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The Ethical Hazards and Programmatic Challenges of Genomic Newborn Screening

Aaron J. Goldenberg, PhD, MPH; Richard R. Sharp, PhD
JAMA. 2012;307(5):461-462. doi:10.1001/jama.2012.68.
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Advances in next-generation sequencing technologies have the potential to spur better integration of genetic testing into patient care. Appropriate utilization of these technologies will require the capacity to manage, interpret, and communicate large amounts of personal genetic information.1 Because the clinical infrastructure necessary to support these activities is currently limited,2 it is likely that the earliest applications of whole-genome sequencing will be restricted to settings in which genetic testing is already a routine part of clinical or public health practice, such as state newborn screening (NBS) programs.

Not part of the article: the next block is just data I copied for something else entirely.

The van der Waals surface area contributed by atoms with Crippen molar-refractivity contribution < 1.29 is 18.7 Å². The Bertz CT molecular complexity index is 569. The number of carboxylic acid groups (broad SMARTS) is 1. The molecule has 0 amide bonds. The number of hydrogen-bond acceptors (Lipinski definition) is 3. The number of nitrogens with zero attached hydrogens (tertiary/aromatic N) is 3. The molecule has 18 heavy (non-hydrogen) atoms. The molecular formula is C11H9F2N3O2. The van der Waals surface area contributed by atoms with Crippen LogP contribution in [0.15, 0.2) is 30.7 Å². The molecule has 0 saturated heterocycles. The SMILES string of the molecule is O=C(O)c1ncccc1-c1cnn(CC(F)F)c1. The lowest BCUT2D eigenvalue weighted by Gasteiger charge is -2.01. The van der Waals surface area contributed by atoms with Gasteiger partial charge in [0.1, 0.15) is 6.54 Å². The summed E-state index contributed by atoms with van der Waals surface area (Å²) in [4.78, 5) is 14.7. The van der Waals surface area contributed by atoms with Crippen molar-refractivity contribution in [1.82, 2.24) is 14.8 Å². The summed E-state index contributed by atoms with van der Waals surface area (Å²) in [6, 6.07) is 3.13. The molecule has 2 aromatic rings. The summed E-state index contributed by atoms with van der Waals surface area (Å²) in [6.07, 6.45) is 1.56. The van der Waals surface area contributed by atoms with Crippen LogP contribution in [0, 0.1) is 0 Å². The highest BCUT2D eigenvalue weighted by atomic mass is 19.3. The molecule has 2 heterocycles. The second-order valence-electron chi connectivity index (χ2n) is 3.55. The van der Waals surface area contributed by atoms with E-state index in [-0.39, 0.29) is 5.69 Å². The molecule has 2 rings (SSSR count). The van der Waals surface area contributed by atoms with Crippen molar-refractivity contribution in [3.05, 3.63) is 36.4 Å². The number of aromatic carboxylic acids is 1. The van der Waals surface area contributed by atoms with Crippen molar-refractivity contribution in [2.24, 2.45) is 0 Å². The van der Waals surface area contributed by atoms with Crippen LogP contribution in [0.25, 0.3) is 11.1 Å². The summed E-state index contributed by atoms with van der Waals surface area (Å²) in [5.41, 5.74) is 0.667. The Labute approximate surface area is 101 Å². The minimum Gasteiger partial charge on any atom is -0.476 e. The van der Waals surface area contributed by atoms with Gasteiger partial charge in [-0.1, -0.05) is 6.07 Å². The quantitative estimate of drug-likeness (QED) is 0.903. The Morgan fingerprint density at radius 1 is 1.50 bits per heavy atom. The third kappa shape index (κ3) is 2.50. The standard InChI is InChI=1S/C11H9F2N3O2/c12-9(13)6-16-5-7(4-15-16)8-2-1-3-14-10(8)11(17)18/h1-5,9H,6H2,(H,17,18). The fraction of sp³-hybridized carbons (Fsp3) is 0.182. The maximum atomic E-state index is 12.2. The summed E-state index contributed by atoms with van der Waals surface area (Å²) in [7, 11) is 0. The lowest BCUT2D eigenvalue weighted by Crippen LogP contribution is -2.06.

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May 23, 2012
Wybo J. Dondorp, PhD; Guido M. W. R. de Wert, PhD; Martinus F. Niermeijer, MD, PhD
JAMA. 2012;307(20):2146. doi:10.1001/jama.2012.3621.
May 23, 2012
Siri Atma W. Greeley, MD, PhD; Michael E. Msall, MD; Kruti Acharya, MD
JAMA. 2012;307(20):1911-1912. doi:10.1001/jama.2012.3635.
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